Wheelchair users tend to report the same kinds of requirements, like unobstructed footways. But with sight loss, the problems are less obvious, and people's requirements differ significantly, he said.
And solutions that work for someone with sight loss might be an obstruction for another person, he added.
Apps are helpful - but only if the information they provide is reliable, Atkin noted.
"If the app says there is going to be a drop curb and then there isn't... you're probably not going to trust the app again," he said.
Silvia Guerrero, who has tried accessibility apps in Spain, said she found the data was often wrong or false when reported by the establishments themselves.
"This happened to me in a bank which said it was accessible, but at the entrance there was an insurmountable step for people in wheelchairs," she told the Thomson Reuters Foundation. "I've come across this in several places."
NEW DATA SOLUTIONS
Experts say issues with data reliability, and friction between the needs of disabled users can be alleviated by new approaches to digital technology, such as a project known as Accessible Routes from Crowdsourced Cloud Services (ARCCS).
Led by University College London (UCL), it uses low-cost sensor devices on wheelchairs, linked to a mobile phone, to anonymously measure and collect data on how the chairs are used.
It removes the need to add a physical object to the environment that could get in someone's way, or to rely on self-reported information, said Catherine Holloway, a lecturer in assistive technology and accessibility at the UCL Interaction Centre.
Within several years, it could provide a very large dataset for authorities to ascertain how accessible cities are and what works for disabled people in a more tailored way, she said.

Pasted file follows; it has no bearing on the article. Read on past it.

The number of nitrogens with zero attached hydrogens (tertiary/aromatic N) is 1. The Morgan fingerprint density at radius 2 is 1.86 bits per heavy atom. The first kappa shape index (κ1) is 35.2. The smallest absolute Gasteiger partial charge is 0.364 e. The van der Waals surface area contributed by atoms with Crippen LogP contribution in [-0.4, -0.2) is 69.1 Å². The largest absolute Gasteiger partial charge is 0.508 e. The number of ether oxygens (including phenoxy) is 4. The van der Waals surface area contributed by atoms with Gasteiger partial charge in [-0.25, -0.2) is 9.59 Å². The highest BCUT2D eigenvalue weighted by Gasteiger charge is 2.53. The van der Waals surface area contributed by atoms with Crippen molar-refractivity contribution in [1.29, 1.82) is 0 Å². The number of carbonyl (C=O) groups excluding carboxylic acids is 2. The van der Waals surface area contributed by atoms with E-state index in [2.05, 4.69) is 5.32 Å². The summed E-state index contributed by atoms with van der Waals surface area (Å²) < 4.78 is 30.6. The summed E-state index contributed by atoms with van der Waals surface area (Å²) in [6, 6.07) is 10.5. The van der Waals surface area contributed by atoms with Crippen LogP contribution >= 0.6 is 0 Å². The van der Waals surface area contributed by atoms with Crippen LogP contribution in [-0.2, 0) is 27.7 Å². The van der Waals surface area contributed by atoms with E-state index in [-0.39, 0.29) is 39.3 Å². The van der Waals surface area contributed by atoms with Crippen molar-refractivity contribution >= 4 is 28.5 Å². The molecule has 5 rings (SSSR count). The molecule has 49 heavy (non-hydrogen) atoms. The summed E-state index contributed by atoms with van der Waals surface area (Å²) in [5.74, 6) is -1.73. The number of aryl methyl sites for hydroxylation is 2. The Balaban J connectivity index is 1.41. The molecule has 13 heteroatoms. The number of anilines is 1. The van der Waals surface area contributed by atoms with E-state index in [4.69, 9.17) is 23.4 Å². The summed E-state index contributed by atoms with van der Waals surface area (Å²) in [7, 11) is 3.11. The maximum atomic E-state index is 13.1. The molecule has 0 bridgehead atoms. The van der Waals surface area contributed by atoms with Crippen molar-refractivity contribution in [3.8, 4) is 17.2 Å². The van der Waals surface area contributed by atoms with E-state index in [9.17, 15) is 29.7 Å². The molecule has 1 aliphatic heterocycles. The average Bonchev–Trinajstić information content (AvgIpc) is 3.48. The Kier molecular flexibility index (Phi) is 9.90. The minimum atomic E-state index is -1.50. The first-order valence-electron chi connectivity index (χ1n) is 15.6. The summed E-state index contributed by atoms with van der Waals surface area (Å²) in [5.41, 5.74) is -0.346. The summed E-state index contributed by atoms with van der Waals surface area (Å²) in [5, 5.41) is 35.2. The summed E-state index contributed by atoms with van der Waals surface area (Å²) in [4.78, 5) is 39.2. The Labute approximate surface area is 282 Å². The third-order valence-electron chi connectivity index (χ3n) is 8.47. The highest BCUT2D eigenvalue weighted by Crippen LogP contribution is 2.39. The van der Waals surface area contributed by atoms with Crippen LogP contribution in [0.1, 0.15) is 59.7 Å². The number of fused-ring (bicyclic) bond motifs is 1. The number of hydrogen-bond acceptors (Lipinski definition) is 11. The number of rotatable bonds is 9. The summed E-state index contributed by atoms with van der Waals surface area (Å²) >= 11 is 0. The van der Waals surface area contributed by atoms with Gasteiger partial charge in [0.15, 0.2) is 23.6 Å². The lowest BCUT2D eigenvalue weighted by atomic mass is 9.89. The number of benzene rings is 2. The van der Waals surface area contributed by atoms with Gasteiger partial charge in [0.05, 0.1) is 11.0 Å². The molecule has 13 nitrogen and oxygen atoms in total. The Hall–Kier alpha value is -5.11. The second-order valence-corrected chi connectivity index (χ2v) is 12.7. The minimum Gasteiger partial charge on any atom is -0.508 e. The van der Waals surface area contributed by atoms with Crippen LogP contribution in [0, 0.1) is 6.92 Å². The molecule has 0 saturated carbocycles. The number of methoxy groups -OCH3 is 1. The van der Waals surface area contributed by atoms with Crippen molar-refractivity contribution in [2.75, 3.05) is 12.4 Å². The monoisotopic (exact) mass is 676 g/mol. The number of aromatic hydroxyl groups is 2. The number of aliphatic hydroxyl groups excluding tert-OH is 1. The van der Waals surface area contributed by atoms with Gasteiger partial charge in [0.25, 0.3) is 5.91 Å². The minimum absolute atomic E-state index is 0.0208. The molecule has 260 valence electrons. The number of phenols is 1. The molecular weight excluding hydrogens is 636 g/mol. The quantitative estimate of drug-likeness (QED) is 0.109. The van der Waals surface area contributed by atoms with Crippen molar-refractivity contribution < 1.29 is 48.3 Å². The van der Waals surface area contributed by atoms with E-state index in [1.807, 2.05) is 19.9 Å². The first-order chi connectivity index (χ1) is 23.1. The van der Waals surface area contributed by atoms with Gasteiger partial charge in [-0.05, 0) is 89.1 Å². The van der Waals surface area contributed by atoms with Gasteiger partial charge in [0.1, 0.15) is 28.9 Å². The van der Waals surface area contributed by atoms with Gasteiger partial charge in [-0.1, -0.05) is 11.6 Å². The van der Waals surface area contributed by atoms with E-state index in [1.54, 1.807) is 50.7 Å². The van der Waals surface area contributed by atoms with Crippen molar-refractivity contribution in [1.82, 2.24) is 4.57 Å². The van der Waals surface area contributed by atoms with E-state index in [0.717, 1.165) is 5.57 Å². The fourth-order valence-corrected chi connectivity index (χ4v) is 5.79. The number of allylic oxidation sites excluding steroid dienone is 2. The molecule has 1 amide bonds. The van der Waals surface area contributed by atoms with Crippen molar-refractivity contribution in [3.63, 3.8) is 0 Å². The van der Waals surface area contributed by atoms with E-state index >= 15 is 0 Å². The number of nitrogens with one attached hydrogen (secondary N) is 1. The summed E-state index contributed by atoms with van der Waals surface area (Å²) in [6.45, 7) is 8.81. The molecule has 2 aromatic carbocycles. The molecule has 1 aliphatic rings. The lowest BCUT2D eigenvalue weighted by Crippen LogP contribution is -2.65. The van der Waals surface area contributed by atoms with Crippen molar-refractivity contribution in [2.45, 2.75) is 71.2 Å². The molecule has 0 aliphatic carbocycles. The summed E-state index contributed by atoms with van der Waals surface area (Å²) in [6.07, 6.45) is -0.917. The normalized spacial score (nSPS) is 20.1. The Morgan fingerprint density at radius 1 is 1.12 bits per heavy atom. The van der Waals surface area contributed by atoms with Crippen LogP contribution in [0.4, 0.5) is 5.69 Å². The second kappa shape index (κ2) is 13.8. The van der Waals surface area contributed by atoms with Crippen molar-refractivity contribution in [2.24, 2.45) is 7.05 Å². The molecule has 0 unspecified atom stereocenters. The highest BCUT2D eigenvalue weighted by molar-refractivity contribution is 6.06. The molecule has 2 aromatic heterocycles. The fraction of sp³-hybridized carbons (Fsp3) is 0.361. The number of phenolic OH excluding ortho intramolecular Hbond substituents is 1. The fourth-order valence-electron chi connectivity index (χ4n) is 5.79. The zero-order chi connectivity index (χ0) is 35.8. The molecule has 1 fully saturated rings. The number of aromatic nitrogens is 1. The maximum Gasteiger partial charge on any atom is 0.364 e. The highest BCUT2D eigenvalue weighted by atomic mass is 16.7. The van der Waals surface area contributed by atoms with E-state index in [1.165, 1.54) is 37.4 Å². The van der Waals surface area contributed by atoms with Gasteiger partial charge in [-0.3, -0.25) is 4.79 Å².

The project, which has been piloted in India, provides much more dynamic data, and is economical as an existing Wi-Fi network in a bus or metro can be used to transmit the data, she said.
The sensors were tested in Delhi last year under a programme called Street Rehab, in collaboration with local non-governmental organisations.
Researchers found disabled people in India's capital had not been trained to use their wheelchair or tricycle, construction works often made roads impassable for them, and inaccessible infrastructure was a major barrier to them going to work.
"In the developing world, it really helps if there is already legislation in place to make infrastructure accessible – before it is built – so it doesn't have to be retrofitted after construction, which is much more expensive," Holloway said.
Around 80 percent of people with disabilities live in developing nations, according to the United Nations Development Programme.
Experts say the poor are at higher risk of acquiring a disability due to lack of access to healthcare, sanitation and safe working conditions.
Cloud-based technology is also being developed by Irish start-up Pavanu Mobility, which develops robotic devices linked to mobile applications to spot potential accessibility hazards, and assess their seriousness. (Reporting by Sophie Davies; editing by Megan Rowling. Please credit the Thomson Reuters Foundation, the charitable arm of Thomson Reuters, that covers humanitarian news, climate change, resilience, women's rights, trafficking and property rights. Visit http://news.trust.org/)
The Thomson Reuters Foundation is reporting on resilience as part of its work on zilient.org, an online platform building a global network of people interested in resilience, in partnership with The Rockefeller Foundation.